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The Peasant Girl's Dream
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The Peasant Girl's Dream

4.09 of 5 stars 4.09  ·  rating details  ·  150 ratings  ·  8 reviews
A humble tale of the enduring quality of love -- a man and his friend, parents and children, sister and brother, man and woman, and a simple boy and his God.
Paperback, 220 pages
Published February 1st 1989 by Bethany House Publishers (first published 1893)
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A story of two young people growing up in Scotland. The Scottish dialect is difficult to get through sometimes, and I honestly had no idea what was being said in a couple places, but for the most part, it was easy to follow. George Macdonald has a good way of teaching through story.

The way I see it, Heather and Snow represent joy and adversity in life. Both used by God to make us the people He desires. The most dynamic character is Francis, the son of a rich officer in the army. He loves Kirsty
George MacDonald books are hard books to read, thanks to the 19th century Scottish style of language in which they are written, but they are worth the effort. He tells good stories that leave one feeling so, so good. It's very clear that he was a minister, as his books always seem to highlight Biblical virtues. This book is about love. Not cheesy "omg I luuuuuuv you" love, but the "love thy neighbor" kind of love. The story is full of examples of living out this command, and of people learning h ...more
I loved this one because the main character is such a strong sensible girl. A real, brave heroine. Loved where she whips the 'laird' across the face! Don't worry, he deserved it.
While the beautiful brogue warmed my heart, the story lacked the depth that many other MacDonald masterpieces display. Simplistic, though real, the tale focuses around two families as they deal with different difficulties through different means to discover the strength that comes from knowing the Father of us all.

A few very abrupt transitions in the story leave the reader with a choppy feel, and Steenie, the "half-wit" comes off only as poetic, not mentally challenged.

Great nuggets of insight,
A simply fantastic story. This is the first book of MacDonald's I have read, at the recommendation of a friend. Many might be turned off by trying to understand the dialog which MacDonald writes as it sounds, in a heavy old Scottish dialect. But it is worth it! This, to me, is Christian fiction at its finest.
May 06, 2012 Sariah marked it as to-read
My mom wrote in it and gave this book to Eirene, and Eirene wrote in it and gave it to me for my birthday, there's one more blank page left, so we'll see what I do with it.
The copy I read was actually called The Heather and the Snow. Kirsty has so much strength of character, as well as charity and determination. Very good read.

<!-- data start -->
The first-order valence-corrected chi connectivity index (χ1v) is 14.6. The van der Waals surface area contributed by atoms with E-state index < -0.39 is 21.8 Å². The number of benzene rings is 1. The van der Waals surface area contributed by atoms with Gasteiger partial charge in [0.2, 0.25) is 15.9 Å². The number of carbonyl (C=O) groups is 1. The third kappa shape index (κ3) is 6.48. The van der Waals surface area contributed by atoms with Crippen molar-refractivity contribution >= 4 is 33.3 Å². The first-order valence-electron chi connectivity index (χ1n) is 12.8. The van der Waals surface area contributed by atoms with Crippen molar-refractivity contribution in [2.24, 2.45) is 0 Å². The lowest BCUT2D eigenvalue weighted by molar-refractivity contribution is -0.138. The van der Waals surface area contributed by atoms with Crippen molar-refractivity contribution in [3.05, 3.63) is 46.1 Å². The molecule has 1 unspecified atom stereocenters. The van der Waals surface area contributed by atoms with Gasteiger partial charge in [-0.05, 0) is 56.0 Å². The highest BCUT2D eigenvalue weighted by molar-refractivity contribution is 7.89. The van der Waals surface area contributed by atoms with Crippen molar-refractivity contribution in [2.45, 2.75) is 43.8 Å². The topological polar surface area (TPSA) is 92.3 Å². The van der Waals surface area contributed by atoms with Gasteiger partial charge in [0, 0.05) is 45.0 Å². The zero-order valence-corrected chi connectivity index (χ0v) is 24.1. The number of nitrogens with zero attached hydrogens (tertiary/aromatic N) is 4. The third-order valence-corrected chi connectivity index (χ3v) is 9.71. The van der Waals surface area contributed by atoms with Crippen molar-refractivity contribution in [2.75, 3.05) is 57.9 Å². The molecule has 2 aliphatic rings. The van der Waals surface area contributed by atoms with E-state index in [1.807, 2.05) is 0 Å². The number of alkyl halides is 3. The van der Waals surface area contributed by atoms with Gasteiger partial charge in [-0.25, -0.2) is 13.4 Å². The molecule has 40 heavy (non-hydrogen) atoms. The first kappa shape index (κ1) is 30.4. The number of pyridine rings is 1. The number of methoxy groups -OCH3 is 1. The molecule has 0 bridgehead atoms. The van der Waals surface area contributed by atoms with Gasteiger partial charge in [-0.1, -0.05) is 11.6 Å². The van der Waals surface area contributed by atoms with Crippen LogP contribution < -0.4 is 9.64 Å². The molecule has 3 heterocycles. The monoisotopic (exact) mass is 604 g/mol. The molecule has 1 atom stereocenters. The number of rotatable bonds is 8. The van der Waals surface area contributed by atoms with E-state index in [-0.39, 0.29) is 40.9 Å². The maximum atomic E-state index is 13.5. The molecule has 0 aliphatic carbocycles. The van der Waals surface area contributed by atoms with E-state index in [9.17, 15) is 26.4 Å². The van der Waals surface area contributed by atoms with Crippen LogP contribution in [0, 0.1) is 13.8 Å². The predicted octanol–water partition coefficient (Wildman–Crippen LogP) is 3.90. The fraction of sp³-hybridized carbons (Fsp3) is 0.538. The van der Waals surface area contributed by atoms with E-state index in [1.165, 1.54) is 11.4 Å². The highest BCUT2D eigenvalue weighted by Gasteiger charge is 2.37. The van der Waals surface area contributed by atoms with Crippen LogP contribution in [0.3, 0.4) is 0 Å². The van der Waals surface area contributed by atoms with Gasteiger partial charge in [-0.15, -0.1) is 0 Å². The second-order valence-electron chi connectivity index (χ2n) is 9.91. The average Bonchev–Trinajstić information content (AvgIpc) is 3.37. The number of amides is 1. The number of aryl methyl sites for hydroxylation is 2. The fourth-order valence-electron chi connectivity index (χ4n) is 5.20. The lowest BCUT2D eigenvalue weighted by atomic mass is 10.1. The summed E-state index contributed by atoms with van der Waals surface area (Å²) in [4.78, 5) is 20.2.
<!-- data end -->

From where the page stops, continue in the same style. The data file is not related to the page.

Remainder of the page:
Shannon Ture
Would like to read the original - Heather & Snow. This book is not what this publisher's new title and cover make it seem, which is juvenile.
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George MacDonald was a Scottish author, poet, and Christian minister.

Known particularly for his poignant fairy tales and fantasy novels, George MacDonald inspired many authors, such as W. H. Auden, J. R. R. Tolkien, C. S. Lewis, and Madeleine L'Engle. It was C.S. Lewis that wrote that he regarded MacDonald as his "master": "Picking up a copy of Phantastes one day at a train-station bookstall, I be
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“Then came the reflection, how little at any time could a father do for the wellbeing of his children! The fact of their being children implied their need of an all-powerful father: must there not then be such a father? Therewith the truth dawned upon him, that first of truths, which all his church-going and Bible-reading had hitherto failed to disclose, that, for life to be a good thing and worth living, a man must be the child of a perfect father, and know him. In his terrible perturbation about his children, he lifted up his heart—not to the Governor of the world; not to the God of Abraham or Moses; not in the least to the God of the Kirk; least of all to the God of the Shorter Catechism; but to the faithful creator and Father of David Barclay. The aching soul which none but a perfect father could have created capable of deploring its own fatherly imperfection, cried out to the father of fathers on behalf of his children, and as he cried, a peace came stealing over him such as he had never before felt.” 14 likes
“But in truth there was more expression in the flower than was yet in the face. The flower expressed what God was thinking of when He made it; the face, what the girl was thinking of her self. When she ceased thinking of herself, then, like the flower, she would show what God was thinking of when he made her.” 3 likes
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